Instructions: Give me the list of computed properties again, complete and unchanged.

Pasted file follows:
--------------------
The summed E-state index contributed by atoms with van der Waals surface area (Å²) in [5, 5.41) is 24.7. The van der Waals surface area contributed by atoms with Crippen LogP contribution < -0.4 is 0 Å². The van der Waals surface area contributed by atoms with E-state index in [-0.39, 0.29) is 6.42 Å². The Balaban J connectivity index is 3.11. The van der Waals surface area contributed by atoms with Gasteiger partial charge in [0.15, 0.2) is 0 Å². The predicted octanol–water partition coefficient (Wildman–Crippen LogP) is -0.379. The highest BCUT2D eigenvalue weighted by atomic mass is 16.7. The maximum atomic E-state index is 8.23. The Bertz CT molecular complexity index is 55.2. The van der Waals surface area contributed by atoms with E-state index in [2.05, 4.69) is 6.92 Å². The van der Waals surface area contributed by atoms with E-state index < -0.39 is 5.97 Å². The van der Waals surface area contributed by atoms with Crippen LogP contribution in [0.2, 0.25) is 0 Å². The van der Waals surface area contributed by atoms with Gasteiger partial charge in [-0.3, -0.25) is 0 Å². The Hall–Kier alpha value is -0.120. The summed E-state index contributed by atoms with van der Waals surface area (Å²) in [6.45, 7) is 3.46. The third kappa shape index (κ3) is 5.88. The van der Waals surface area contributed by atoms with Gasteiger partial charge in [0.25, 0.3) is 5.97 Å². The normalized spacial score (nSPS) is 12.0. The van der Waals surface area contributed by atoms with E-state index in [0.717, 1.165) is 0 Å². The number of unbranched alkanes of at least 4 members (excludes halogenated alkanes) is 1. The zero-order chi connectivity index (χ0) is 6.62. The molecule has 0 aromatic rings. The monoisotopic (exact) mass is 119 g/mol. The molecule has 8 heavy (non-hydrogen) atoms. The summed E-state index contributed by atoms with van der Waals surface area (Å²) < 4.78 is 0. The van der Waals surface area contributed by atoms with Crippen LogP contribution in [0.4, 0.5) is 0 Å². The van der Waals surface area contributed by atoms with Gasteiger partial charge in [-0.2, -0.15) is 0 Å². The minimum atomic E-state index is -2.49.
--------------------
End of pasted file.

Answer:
The summed E-state index contributed by atoms with van der Waals surface area (Å²) in [5, 5.41) is 24.7. The van der Waals surface area contributed by atoms with Crippen LogP contribution < -0.4 is 0 Å². The van der Waals surface area contributed by atoms with E-state index in [-0.39, 0.29) is 6.42 Å². The Balaban J connectivity index is 3.11. The van der Waals surface area contributed by atoms with Gasteiger partial charge in [0.15, 0.2) is 0 Å². The predicted octanol–water partition coefficient (Wildman–Crippen LogP) is -0.379. The highest BCUT2D eigenvalue weighted by atomic mass is 16.7. The maximum atomic E-state index is 8.23. The Bertz CT molecular complexity index is 55.2. The van der Waals surface area contributed by atoms with E-state index in [2.05, 4.69) is 6.92 Å². The van der Waals surface area contributed by atoms with E-state index < -0.39 is 5.97 Å². The van der Waals surface area contributed by atoms with Crippen LogP contribution in [0.2, 0.25) is 0 Å². The van der Waals surface area contributed by atoms with Gasteiger partial charge in [-0.3, -0.25) is 0 Å². The Hall–Kier alpha value is -0.120. The summed E-state index contributed by atoms with van der Waals surface area (Å²) in [6.45, 7) is 3.46. The third kappa shape index (κ3) is 5.88. The van der Waals surface area contributed by atoms with Gasteiger partial charge in [0.25, 0.3) is 5.97 Å². The normalized spacial score (nSPS) is 12.0. The van der Waals surface area contributed by atoms with E-state index in [0.717, 1.165) is 0 Å². The number of unbranched alkanes of at least 4 members (excludes halogenated alkanes) is 1. The zero-order chi connectivity index (χ0) is 6.62. The molecule has 0 aromatic rings. The monoisotopic (exact) mass is 119 g/mol. The molecule has 8 heavy (non-hydrogen) atoms. The summed E-state index contributed by atoms with van der Waals surface area (Å²) < 4.78 is 0. The van der Waals surface area contributed by atoms with Crippen LogP contribution in [0.4, 0.5) is 0 Å². The van der Waals surface area contributed by atoms with Gasteiger partial charge in [-0.2, -0.15) is 0 Å². The minimum atomic E-state index is -2.49.